China's potential approval of Wi-Fi 7, the upcoming standard for wireless communication, is hinted at in a recent government draft published by the National Radio Administration Bureau [in Chinese], a department of the Ministry of Industry and Information Technology (MIIT) on June 1. This draft outlines testing procedures and technical standards for devices utilizing the IEEE 802.11be (Wi-Fi 7) protocol.
The draft particularly emphasizes Wi-Fi 7's multi-link operation (MLO), a key feature that allows data to transmit across different frequency bands and channels concurrently. However, notably missing is any mention of the 6 GHz bands (5,925 - 7,125 MHz), which are expected to significantly enhance data transfer speeds by times more than the widely-adopted Wi-Fi 6.
The draft specifies that devices should operate within three key wireless frequency ranges: 2,400 - 2,483.5 MHz, 5,150 - 5,350 MHz, and 5,725 - 5,850 MHz. These guidelines currently exclude the use of Wi-Fi 6E and Wi-Fi 7 devices within mainland China, as well as the approval of 6 GHz wireless frequency bands for Wi-Fi technologies.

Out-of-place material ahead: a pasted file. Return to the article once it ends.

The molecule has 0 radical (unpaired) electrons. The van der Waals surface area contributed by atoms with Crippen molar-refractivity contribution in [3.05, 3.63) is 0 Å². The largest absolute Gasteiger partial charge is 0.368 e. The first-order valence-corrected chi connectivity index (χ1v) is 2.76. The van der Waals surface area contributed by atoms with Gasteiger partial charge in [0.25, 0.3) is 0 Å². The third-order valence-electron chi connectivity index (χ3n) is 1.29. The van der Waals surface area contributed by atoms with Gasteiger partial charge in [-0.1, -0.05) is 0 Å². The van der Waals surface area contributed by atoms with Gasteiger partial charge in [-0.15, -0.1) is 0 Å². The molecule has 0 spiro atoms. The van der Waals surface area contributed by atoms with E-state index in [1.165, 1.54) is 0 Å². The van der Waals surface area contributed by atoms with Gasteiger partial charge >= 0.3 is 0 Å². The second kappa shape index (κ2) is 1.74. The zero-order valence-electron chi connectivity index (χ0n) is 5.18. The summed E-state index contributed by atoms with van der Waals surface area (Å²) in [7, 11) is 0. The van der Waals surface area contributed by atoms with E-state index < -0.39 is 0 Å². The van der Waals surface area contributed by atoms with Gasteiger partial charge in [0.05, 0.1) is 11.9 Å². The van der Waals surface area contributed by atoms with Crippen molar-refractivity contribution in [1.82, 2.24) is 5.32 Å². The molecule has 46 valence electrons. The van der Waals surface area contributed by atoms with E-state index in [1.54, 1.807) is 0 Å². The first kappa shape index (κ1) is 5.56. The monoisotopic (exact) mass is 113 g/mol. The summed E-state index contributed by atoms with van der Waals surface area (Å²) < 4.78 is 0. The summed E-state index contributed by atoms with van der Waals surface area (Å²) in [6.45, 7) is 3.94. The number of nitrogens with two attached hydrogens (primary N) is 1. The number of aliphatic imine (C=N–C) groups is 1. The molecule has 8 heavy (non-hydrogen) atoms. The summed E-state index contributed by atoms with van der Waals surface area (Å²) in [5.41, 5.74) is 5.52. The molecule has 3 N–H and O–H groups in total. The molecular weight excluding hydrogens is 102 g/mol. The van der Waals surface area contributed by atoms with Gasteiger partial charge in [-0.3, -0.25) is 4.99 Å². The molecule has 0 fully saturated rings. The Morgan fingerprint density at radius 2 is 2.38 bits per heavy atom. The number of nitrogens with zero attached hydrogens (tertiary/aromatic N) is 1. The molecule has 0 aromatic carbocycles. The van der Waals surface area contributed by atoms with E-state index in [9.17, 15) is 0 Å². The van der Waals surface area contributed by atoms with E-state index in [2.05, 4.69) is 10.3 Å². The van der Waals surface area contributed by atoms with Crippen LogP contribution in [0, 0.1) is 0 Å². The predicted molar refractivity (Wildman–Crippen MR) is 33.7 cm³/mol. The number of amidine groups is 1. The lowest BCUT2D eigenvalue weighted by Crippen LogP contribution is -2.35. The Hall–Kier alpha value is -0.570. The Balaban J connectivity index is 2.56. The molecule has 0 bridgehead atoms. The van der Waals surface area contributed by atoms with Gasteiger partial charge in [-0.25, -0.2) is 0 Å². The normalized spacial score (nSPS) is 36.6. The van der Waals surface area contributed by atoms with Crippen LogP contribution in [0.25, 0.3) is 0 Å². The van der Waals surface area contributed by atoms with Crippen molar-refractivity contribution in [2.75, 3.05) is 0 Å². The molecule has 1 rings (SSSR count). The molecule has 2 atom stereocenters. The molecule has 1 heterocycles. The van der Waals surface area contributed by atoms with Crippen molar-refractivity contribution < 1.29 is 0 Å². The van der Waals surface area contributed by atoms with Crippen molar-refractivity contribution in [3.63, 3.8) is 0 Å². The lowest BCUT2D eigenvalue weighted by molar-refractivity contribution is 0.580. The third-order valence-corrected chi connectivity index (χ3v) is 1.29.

While mainland China remains conservative in this regard, the Hong Kong government has already approved Wi-Fi 6E, including additional 6 GHz bands. This distinction is crucial as major consumer electronics vendors like Asus, Xiaomi, Qualcomm, and MediaTek have already begun shipping devices ready for Wi-Fi 7 tech.
This draft proposal is currently open for public consultation, with feedback welcomed until June 30. This process could influence China's stance on the integration of more advanced wireless technologies.